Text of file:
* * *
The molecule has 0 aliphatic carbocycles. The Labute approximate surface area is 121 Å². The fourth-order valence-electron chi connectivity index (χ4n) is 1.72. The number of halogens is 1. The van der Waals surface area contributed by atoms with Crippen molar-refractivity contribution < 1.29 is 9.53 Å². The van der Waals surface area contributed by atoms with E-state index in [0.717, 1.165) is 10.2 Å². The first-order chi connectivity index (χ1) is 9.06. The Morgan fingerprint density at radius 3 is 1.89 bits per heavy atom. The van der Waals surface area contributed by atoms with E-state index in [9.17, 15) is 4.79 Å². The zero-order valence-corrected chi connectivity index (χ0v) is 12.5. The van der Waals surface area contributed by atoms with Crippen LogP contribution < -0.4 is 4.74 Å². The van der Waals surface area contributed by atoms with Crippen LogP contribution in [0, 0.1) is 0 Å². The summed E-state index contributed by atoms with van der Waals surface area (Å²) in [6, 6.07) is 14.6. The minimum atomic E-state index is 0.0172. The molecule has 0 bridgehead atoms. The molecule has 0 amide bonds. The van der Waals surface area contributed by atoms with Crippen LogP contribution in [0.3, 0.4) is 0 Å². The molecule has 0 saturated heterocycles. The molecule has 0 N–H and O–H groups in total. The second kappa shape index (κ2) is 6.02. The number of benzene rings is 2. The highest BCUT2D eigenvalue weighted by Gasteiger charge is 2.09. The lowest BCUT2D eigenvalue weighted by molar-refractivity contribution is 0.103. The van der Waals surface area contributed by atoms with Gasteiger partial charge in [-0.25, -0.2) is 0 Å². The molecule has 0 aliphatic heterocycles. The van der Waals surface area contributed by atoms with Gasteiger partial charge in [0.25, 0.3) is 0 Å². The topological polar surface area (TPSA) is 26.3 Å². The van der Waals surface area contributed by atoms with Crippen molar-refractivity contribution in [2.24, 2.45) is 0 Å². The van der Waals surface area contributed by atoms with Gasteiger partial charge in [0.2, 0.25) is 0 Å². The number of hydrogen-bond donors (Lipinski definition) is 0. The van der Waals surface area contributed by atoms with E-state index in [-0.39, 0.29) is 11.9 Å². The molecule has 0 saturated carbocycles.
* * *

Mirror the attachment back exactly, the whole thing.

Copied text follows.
The molecule has 0 aliphatic carbocycles. The Labute approximate surface area is 121 Å². The fourth-order valence-electron chi connectivity index (χ4n) is 1.72. The number of halogens is 1. The van der Waals surface area contributed by atoms with Crippen molar-refractivity contribution < 1.29 is 9.53 Å². The van der Waals surface area contributed by atoms with E-state index in [0.717, 1.165) is 10.2 Å². The first-order chi connectivity index (χ1) is 9.06. The Morgan fingerprint density at radius 3 is 1.89 bits per heavy atom. The van der Waals surface area contributed by atoms with E-state index in [9.17, 15) is 4.79 Å². The zero-order valence-corrected chi connectivity index (χ0v) is 12.5. The van der Waals surface area contributed by atoms with Crippen LogP contribution < -0.4 is 4.74 Å². The van der Waals surface area contributed by atoms with Crippen LogP contribution in [0, 0.1) is 0 Å². The summed E-state index contributed by atoms with van der Waals surface area (Å²) in [6, 6.07) is 14.6. The minimum atomic E-state index is 0.0172. The molecule has 0 bridgehead atoms. The molecule has 0 amide bonds. The van der Waals surface area contributed by atoms with Crippen LogP contribution in [0.3, 0.4) is 0 Å². The molecule has 0 saturated heterocycles. The molecule has 0 N–H and O–H groups in total. The second kappa shape index (κ2) is 6.02. The number of benzene rings is 2. The highest BCUT2D eigenvalue weighted by Gasteiger charge is 2.09. The lowest BCUT2D eigenvalue weighted by molar-refractivity contribution is 0.103. The van der Waals surface area contributed by atoms with Gasteiger partial charge in [-0.25, -0.2) is 0 Å². The molecule has 0 aliphatic heterocycles. The van der Waals surface area contributed by atoms with Gasteiger partial charge in [0.25, 0.3) is 0 Å². The topological polar surface area (TPSA) is 26.3 Å². The van der Waals surface area contributed by atoms with Crippen molar-refractivity contribution in [2.24, 2.45) is 0 Å². The van der Waals surface area contributed by atoms with Gasteiger partial charge in [0.2, 0.25) is 0 Å². The number of hydrogen-bond donors (Lipinski definition) is 0. The van der Waals surface area contributed by atoms with E-state index in [-0.39, 0.29) is 11.9 Å². The molecule has 0 saturated carbocycles.